commercial lending, is it true?

is it true that some commercial lenders will give you a loan (for example : for apartment buildings) soley based on the cash flow of the property and not even consider your personal credit score, personal equity/assets or bank account. i can understand that they would want some equity in the property but it sounds too good to be true.

example : if i find an apartment building with a great NOI and some equity, the lender will give me the loan? if this is true, is there a limit, 1 million , 3 million, 5 million, etc

dying to know from the experts…

There’s a limit to how many people can qualify for a 5 million dollar loan based upon their personal income. Even when people have that much income, they aren’t generally showing it as personal income.

Commercial loan is based upon the business, not the business owner. But no, they aren’t going to just hand you the loan. You’re going to have to come up with a minimum of 20% down, and many commercial lenders want 30% down.

Also, it is very common for commercial loans to have a 5 year balloon, so you’d better be darn sure you can pay it off or refinance at the end of that 5 years.

Also, even if the loan is going to be based upon the business, most lenders are going to expect you to show that you can be trusted before they hand you over $5 million. They aren’t going to give money to people with fraud convictions, a credit history that shows you never pay any bills ever, no matter how good the business looks.

You are going to have to be able to purchase insurance, and insurance companies are very reluctant to give large policies to total deadbeats, and your insurance rates are affected by your credit score.

So even though your credit score doesn’t directly affect the loan terms , it’s not like you have found the magic free ride for deadbeats. You still have to convince the banker that you are capable of making the payments on time.

By the way, no limit to how much a large bank will give on a commercial loan. If the project can clearly make the payments, banks seem to really like the bigger projects.

You’ll have to have an awfully well presented prospectus to get a multitude of millions of dollars, but they will give it if you can prove you can make the payments with no problems.

If you are seriously interested, call a local bank and get an appointment with their commercial banker. Sit down with him and discuss what sort of loans he might be able to do with you.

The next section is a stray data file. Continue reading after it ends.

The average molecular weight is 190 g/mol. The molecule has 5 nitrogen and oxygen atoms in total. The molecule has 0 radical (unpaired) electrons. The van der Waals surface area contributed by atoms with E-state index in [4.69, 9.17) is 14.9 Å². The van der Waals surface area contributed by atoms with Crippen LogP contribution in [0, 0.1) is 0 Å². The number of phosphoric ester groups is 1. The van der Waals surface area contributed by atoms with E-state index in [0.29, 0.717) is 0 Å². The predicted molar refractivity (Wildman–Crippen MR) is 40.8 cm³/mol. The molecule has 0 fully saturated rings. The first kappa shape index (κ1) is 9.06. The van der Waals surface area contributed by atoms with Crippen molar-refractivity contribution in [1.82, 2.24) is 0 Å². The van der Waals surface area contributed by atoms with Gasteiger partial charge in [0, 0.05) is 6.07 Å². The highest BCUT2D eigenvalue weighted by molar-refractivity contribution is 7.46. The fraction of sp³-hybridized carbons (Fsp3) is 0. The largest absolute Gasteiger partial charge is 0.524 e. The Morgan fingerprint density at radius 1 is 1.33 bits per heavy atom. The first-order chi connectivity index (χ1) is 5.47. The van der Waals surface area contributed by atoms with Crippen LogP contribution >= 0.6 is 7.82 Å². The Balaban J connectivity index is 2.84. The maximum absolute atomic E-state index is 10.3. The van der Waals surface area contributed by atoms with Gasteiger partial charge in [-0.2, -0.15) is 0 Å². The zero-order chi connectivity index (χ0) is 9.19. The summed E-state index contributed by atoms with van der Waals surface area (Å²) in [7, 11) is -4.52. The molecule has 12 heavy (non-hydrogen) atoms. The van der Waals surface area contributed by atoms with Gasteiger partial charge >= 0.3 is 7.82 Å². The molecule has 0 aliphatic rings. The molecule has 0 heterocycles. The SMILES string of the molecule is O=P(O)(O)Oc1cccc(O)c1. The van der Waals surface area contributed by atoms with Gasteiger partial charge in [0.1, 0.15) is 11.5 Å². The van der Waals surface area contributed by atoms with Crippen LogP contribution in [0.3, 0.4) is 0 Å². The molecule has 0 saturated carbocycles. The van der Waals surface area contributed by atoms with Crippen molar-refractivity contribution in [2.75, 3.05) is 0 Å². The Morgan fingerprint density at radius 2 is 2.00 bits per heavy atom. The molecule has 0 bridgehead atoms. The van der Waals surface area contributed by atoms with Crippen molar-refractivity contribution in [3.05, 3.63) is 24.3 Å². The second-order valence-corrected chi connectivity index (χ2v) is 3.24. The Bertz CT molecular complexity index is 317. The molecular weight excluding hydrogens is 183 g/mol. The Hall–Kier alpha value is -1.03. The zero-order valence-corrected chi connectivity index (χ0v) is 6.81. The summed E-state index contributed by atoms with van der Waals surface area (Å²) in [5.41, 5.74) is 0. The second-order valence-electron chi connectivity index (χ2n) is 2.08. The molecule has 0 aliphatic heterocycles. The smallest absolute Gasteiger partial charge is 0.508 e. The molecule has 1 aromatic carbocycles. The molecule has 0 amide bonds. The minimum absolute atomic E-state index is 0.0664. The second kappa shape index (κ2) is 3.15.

That’s his job, so he won’t mind.

You’ll have to make an appointment. The commercial guy is not hanging around the bank waiting to talk to anyone who just walks in.

thank you guys, this is very good advice, id like to start on a smaller scale of course but a 1 million dollar apartment building sounds like the kind of thing id like to tackle first - still trying to figure out the down payment thing first, i may need a partner or private lender for the downpay, but if the deal is good, the money will follow(so im told)

I’m going to give you one more litle bit of advice.

Tenants can be extremely difficult to manage. A million dollar apartment building might just be a couple of units, or it might be a lot of units, depending upon where you are buying.

A large number of tenants are going to eat an inexperienced landlord alive.

If you want to do residential rentals, I seriously suggest that you start very small, and learn how to control your tenants before you go out and purchase a large number of them and try to do your learning that way.

Tatertot is exactly right. We’ve built up to 35 rentals in 3 years and the tenants will eat you for lunch if your not firm with them. Establish rules of conduct and several payment methods and don’t put up with ANY excuses. If you give an inch they will quickly take their mile.


Hello and Happy Holidays to everyone!

Just curious, do you all manage your own properties? Why not spend the time to find a good management company to develop a relationship with them? Doesn’t it make more sense to delegate the time spent with tenants to finding more deals? I’m a newbie so I’m curious as to your thoughts.

Also, my credit score is low but I have access to several individuals who do have good credit and assets. Could we set up an LLC and apply for a loan that way?

Thanks in advance!

Just want to add one more bit to all the good information already presented:

There are commercial lenders that still offer what are effectively “no doc” loans (on the parts of the borrowers). Good credit generally is expected, but the lender looks at the property financials, not your tax returns. I’ve seen LTVs as high as 80%. 30y terms and 30y amortization is generally the norm with wholesale lenders. (This is one reason I wouldn’t recommend the local bank if you’re buying an income producing property unless you have a great relationship there.) Availability depends on the details of the transaction.

Take care,